Now in those days, wolves did not wear their teeth around their neck; they wore them in their mouth. They did not decorate their threshold with to-the-quick nail clippings; they allowed their claws to grow and curl. They did not keep their fur trimmed neatly, selling to their neighbors to stuff their pillows; they let it grow long and full to warm them on the chilly nights of the deepest winter.
In those days, when a wolf wanted to open a sweet shoppe, no one gainsaid her.
The shoppe your great aunt Taveaj opened had been built on this very spot. See, there, where the grass grows bright, lush, greener than down the hill? Where the shoppe cornerstones are, buried under moss, but scratch at it and you’ll still hear the creak of claw against stone? This shoppe had been her dream, the dream of children’s smiles and laughter after her own had not made the trek through the mountains.
She began with lavender. A sharp taste, to be sure, but she cut it with honey and water and made little hard balls. Then later, she’d shape them into crude flowers.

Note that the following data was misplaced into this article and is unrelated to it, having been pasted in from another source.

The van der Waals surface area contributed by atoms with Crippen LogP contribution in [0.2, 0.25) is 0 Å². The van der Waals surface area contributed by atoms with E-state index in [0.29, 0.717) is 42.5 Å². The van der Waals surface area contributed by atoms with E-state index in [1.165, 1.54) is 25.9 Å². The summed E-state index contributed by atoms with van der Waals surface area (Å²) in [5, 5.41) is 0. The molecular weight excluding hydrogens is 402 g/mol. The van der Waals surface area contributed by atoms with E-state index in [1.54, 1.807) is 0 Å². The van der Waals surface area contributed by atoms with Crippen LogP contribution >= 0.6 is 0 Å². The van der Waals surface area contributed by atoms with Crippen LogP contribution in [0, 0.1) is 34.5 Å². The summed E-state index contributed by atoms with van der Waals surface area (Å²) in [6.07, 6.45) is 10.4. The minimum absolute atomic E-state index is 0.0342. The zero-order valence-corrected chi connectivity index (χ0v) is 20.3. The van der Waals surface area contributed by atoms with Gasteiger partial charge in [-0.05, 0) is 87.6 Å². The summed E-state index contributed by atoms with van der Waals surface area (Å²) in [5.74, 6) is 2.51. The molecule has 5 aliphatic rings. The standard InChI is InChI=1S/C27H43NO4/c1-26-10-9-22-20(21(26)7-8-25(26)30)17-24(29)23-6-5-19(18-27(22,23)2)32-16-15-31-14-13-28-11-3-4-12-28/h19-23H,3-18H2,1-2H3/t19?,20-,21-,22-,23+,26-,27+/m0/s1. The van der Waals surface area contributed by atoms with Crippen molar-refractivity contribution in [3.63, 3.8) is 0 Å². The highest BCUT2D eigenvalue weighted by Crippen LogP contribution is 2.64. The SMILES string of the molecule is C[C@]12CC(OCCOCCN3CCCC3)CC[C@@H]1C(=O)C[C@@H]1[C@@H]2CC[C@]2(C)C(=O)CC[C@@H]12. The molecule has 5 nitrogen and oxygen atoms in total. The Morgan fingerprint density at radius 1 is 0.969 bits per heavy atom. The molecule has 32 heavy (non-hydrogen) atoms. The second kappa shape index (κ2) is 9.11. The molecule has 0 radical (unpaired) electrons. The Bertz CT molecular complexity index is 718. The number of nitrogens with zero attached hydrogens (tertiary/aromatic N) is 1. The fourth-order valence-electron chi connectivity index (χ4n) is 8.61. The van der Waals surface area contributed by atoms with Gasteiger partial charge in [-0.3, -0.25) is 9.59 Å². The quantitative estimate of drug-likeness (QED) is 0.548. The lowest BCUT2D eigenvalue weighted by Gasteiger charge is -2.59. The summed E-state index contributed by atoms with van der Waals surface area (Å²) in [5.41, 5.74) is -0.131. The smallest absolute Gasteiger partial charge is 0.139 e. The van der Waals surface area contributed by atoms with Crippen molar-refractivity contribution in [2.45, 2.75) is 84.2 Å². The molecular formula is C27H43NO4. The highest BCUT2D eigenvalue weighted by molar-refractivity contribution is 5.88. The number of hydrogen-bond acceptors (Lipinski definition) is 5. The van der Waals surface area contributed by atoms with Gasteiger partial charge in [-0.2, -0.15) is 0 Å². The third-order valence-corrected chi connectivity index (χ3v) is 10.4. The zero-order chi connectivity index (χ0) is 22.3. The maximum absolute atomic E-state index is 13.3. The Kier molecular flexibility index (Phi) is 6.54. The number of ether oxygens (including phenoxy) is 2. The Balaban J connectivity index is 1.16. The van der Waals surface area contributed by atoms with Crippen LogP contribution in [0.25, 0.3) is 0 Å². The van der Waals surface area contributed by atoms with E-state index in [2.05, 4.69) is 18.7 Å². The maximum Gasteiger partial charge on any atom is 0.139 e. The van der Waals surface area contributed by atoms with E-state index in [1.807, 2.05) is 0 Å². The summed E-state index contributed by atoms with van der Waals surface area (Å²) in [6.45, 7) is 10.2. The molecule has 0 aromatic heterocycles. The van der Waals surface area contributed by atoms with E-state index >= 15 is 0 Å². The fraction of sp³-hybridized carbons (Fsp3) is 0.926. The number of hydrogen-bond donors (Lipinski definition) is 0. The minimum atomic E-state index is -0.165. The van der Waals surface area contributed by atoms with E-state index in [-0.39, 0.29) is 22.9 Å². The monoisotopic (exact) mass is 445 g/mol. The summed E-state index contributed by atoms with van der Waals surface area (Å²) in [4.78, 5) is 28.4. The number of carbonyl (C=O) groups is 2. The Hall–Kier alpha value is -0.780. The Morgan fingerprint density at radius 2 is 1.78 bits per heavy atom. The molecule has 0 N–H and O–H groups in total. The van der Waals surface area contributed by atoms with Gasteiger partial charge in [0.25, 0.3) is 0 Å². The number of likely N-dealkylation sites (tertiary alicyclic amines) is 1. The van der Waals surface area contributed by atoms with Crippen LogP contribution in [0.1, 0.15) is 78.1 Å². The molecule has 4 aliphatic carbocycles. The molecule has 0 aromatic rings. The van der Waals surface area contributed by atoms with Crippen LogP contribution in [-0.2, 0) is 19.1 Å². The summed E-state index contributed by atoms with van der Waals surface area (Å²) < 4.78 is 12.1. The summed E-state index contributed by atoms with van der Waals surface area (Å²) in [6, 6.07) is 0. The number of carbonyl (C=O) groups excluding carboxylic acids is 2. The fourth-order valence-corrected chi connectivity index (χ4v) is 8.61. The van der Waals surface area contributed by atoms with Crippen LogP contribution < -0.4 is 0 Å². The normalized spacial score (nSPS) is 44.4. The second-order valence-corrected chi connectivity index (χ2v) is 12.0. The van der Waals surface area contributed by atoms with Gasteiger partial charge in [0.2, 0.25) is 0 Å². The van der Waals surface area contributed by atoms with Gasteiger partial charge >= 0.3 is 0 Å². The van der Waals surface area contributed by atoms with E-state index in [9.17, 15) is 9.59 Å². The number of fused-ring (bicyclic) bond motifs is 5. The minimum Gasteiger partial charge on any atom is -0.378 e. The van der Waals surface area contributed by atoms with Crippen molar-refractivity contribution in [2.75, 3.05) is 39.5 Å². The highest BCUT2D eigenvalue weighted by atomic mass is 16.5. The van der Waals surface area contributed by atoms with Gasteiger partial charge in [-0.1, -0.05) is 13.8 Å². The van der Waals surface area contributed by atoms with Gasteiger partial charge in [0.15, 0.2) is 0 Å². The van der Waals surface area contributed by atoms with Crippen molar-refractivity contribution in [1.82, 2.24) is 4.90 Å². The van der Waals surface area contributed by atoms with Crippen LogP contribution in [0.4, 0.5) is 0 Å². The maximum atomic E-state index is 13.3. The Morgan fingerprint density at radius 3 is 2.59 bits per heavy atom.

The children were so bright-eyed with wonder when they popped the candies in their mouths. Ran home to their parents and cajoled for handfuls of wooden coins to pay for more. Many more.
They neglected, those first few weeks, to describe Taveaj accurately. They said her hair was brown, but forgot to mention it wrapped her whole body in color. They said her eyes were bright but did not hint that she could see their shapes even in the early morn when the moon had long set. They spoke of teeth that ripped string, and nails that tapped glass trays of bubbling jelly balls, berry tarts, cinnamon twists, honey-butter hard candies in the shapes of fat-bellied bees.
Ah, see how your own tongue licks. That is why those furless parents did not notice at first; because the sweets, the sweets were all the children could concentrate on.
I’d been visiting from the depths of the woods the first time Taveaj was confronted. The woman shrieked and raged. She wailed so loudly I thought someone had died and those her howls of sorrow. So I’d run up this hill, fast. Well, not as fast as you at the same age, but fast for me then.
The furless woman had painted nails too orange to blend within the forest. A layered coat of green wool and boots that pressed firm imprints in the ground. Her face only bore the slightest hints of fur above her eyes and her nose was dryer than crunchy autumn leaves and shone a pale pink in the cold.
Taveaj lifted her hands, her digits splayed and insisted the sweets were safe, were clean, were made of ingredients from the same woods where the woman gathered her herbs.